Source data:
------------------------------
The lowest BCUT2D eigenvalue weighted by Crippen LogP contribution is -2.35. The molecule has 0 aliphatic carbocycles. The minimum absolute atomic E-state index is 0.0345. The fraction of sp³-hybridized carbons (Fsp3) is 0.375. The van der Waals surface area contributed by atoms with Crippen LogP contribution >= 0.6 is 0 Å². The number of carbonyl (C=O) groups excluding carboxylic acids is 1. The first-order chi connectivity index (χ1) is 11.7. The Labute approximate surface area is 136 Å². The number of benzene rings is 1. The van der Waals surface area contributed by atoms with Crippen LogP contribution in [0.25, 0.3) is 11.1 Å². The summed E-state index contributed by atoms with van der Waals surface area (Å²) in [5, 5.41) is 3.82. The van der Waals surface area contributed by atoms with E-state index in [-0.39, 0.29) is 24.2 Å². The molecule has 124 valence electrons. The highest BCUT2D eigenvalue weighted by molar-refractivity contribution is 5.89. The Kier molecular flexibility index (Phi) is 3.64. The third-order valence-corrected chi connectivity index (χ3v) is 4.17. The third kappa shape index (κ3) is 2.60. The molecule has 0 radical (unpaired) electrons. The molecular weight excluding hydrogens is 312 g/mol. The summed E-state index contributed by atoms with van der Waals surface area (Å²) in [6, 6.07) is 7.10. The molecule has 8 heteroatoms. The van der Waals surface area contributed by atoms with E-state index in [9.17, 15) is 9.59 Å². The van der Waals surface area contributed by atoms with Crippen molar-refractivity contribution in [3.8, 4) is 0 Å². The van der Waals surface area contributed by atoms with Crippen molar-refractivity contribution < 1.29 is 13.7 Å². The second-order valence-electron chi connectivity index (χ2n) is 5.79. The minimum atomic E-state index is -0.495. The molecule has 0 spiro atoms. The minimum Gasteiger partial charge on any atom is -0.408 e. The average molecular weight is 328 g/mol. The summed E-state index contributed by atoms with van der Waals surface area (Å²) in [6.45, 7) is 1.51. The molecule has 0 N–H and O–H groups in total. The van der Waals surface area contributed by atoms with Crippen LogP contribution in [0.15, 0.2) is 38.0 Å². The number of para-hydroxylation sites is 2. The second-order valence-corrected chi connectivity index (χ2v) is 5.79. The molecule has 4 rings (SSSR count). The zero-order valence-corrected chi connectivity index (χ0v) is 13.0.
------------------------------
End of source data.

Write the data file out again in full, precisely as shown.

The lowest BCUT2D eigenvalue weighted by Crippen LogP contribution is -2.35. The molecule has 0 aliphatic carbocycles. The minimum absolute atomic E-state index is 0.0345. The fraction of sp³-hybridized carbons (Fsp3) is 0.375. The van der Waals surface area contributed by atoms with Crippen LogP contribution >= 0.6 is 0 Å². The number of carbonyl (C=O) groups excluding carboxylic acids is 1. The first-order chi connectivity index (χ1) is 11.7. The Labute approximate surface area is 136 Å². The number of benzene rings is 1. The van der Waals surface area contributed by atoms with Crippen LogP contribution in [0.25, 0.3) is 11.1 Å². The summed E-state index contributed by atoms with van der Waals surface area (Å²) in [5, 5.41) is 3.82. The van der Waals surface area contributed by atoms with E-state index in [-0.39, 0.29) is 24.2 Å². The molecule has 124 valence electrons. The highest BCUT2D eigenvalue weighted by molar-refractivity contribution is 5.89. The Kier molecular flexibility index (Phi) is 3.64. The third-order valence-corrected chi connectivity index (χ3v) is 4.17. The third kappa shape index (κ3) is 2.60. The molecule has 0 radical (unpaired) electrons. The molecular weight excluding hydrogens is 312 g/mol. The summed E-state index contributed by atoms with van der Waals surface area (Å²) in [6, 6.07) is 7.10. The molecule has 8 heteroatoms. The van der Waals surface area contributed by atoms with E-state index in [9.17, 15) is 9.59 Å². The van der Waals surface area contributed by atoms with Crippen molar-refractivity contribution in [3.8, 4) is 0 Å². The van der Waals surface area contributed by atoms with Crippen molar-refractivity contribution < 1.29 is 13.7 Å². The second-order valence-electron chi connectivity index (χ2n) is 5.79. The minimum atomic E-state index is -0.495. The molecule has 0 spiro atoms. The minimum Gasteiger partial charge on any atom is -0.408 e. The average molecular weight is 328 g/mol. The summed E-state index contributed by atoms with van der Waals surface area (Å²) in [6.45, 7) is 1.51. The molecule has 0 N–H and O–H groups in total. The van der Waals surface area contributed by atoms with Crippen LogP contribution in [0.15, 0.2) is 38.0 Å². The number of para-hydroxylation sites is 2. The second-order valence-corrected chi connectivity index (χ2v) is 5.79. The molecule has 4 rings (SSSR count). The zero-order valence-corrected chi connectivity index (χ0v) is 13.0.